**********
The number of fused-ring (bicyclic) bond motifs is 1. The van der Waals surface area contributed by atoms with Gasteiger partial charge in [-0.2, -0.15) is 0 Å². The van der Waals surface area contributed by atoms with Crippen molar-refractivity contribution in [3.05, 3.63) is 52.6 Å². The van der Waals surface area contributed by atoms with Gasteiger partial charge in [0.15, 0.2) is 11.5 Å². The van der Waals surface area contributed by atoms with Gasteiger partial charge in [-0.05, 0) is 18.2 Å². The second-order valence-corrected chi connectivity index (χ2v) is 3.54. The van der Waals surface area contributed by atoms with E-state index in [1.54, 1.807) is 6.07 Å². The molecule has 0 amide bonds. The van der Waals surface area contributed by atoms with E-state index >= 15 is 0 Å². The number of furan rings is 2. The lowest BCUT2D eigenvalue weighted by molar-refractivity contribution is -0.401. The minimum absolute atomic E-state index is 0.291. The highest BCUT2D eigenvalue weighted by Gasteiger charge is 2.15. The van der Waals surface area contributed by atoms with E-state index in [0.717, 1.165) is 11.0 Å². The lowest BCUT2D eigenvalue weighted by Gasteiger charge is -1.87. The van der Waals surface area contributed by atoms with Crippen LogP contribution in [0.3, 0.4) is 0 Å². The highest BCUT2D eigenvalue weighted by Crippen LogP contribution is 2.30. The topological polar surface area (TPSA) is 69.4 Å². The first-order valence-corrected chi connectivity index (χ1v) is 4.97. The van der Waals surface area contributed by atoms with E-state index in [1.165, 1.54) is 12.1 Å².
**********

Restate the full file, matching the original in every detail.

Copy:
The number of fused-ring (bicyclic) bond motifs is 1. The van der Waals surface area contributed by atoms with Gasteiger partial charge in [-0.2, -0.15) is 0 Å². The van der Waals surface area contributed by atoms with Crippen molar-refractivity contribution in [3.05, 3.63) is 52.6 Å². The van der Waals surface area contributed by atoms with Gasteiger partial charge in [0.15, 0.2) is 11.5 Å². The van der Waals surface area contributed by atoms with Gasteiger partial charge in [-0.05, 0) is 18.2 Å². The second-order valence-corrected chi connectivity index (χ2v) is 3.54. The van der Waals surface area contributed by atoms with E-state index in [1.54, 1.807) is 6.07 Å². The molecule has 0 amide bonds. The van der Waals surface area contributed by atoms with E-state index >= 15 is 0 Å². The number of furan rings is 2. The lowest BCUT2D eigenvalue weighted by molar-refractivity contribution is -0.401. The minimum absolute atomic E-state index is 0.291. The highest BCUT2D eigenvalue weighted by Gasteiger charge is 2.15. The van der Waals surface area contributed by atoms with E-state index in [0.717, 1.165) is 11.0 Å². The lowest BCUT2D eigenvalue weighted by Gasteiger charge is -1.87. The van der Waals surface area contributed by atoms with Crippen LogP contribution in [0.3, 0.4) is 0 Å². The highest BCUT2D eigenvalue weighted by Crippen LogP contribution is 2.30. The topological polar surface area (TPSA) is 69.4 Å². The first-order valence-corrected chi connectivity index (χ1v) is 4.97. The van der Waals surface area contributed by atoms with E-state index in [1.165, 1.54) is 12.1 Å².